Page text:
Add to library: ‘Late Night Feelings’, ‘Find U Again’, ‘Truth’, ‘Nothing Breaks Like A Heart’
Mark Ronson’s fifth album is an emotional knockout, buoyed by a stellar all-female line-up including Lykke Li, Camila Cabello, Alicia Keys, and YEBBA.
In this post-meme culture we live in, the threat of ‘catching feelings’ will provoke a near-ironic response from the nearest millennial and Gen Z listener. It is a response wrought with gory fears of rejection and heartbreak. If Drake’s ‘In My Feelings’ is to be believed, feels are a free pass to be uncompromisingly needy; if you ever receive a ‘Kiki, do you love me?’ kinda late-night voicemail, anyone with a fuckboi allergy would be wise to delete it.
Late Night Feelings basks in these connotations of messy melodrama, perhaps because Ronson acknowledges the resplendent beauty in watching yourself cry in the mirror. Don’t act like you don’t do it.
As its cover art plainly reveals, this is a concept album about heartbreak. There are moments of camp – the 70s disco-infused title track basically stomps around swigging a glass of wine with mascara running down its face – but for the most part, Ronson’s MO is giving his contributors room to air their dirty emotional laundry, and the producer’s faith is rewarded with 13 nuanced takes on an age-old subject.
Camila Cabello dazzles on the minor-key tech house number ‘Find U Again’. The lovelorn damsel role she’s given to play is nothing new, but the popstar’s razory gargle and a helpful nod to mental health (‘I do therapy at least twice a week’) add shades of spunk to her unlucky-in-love character.
The themes are consistent throughout, but Ronson’s productions span a pleasing array of genres – from country-dance hybrids (Miley Cyrus vehicle ‘Nothing Breaks Like A Heart’), to prog-folk (‘True Blue’, featuring Angel Olsen), to unremarkable tropipop (‘Don’t Leave Me Lonely’, the best of a triptych of tracks from rising star YEBBA, whose affected bleating can next be heard on Ed Sheeran’s upcoming collaborations album. I hope it was worth it, YEBBA!).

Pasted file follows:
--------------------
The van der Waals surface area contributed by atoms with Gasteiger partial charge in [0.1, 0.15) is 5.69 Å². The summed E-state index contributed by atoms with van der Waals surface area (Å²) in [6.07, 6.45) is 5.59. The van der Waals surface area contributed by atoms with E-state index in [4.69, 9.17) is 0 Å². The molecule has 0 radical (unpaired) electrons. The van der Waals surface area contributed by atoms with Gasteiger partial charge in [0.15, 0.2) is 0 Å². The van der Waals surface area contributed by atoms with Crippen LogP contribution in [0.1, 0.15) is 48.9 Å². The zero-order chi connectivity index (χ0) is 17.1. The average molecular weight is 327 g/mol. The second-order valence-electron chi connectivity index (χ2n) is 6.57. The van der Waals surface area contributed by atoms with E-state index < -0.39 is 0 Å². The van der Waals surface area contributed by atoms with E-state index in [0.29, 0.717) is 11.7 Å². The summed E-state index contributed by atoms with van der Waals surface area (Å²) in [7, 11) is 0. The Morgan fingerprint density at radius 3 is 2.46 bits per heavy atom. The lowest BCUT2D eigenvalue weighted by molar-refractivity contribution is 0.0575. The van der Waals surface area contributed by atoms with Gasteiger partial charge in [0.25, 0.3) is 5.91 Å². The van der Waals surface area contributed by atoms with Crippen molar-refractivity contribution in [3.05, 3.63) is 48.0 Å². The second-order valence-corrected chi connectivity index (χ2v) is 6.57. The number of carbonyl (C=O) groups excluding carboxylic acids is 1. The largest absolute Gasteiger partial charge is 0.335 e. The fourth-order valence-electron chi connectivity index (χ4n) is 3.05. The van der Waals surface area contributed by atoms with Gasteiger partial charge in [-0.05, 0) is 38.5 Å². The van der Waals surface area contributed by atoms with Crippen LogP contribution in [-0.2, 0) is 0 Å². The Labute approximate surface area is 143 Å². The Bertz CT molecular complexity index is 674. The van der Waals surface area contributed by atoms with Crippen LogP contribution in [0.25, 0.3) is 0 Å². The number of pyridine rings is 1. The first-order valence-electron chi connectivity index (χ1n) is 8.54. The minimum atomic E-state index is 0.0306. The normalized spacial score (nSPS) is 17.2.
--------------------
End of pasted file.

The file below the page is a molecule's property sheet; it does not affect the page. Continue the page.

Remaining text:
Only ‘Truth’ looks at heartbreak from an outwardly perspective. Alicia Keys and Portland rapper The Last Artful, Dodgr use their time in the studio to express their political discontent in Trump’s America, and share their top tips for staying sane in a society that’s becoming increasingly numb to injustice: ‘Keep on educatin’, meditatin’, anything to keep me up’.
The track’s phat industrial hip-hop stomp and lyrical grit sounds more like something from Kendrick Lamar’s To Pimp A Butterfly than anything else here. The contrast is an absolute tonic in the context of the record. The crumbling democracy of a global superpower, the ramifications of which might just eviscerate civilisation as we know it, highlights the relative frivolity of our own personal, low-stake melodramas.
If Ronson likes to watch himself cry in the mirror, then he knows it’s always better when a fragment of your conscience, however tiny, knows the reason won’t really matter in the long run. Hearts heal. Eyes dry. Confront your reflection, top up your mascara, hit the town, and catch some late night feelings.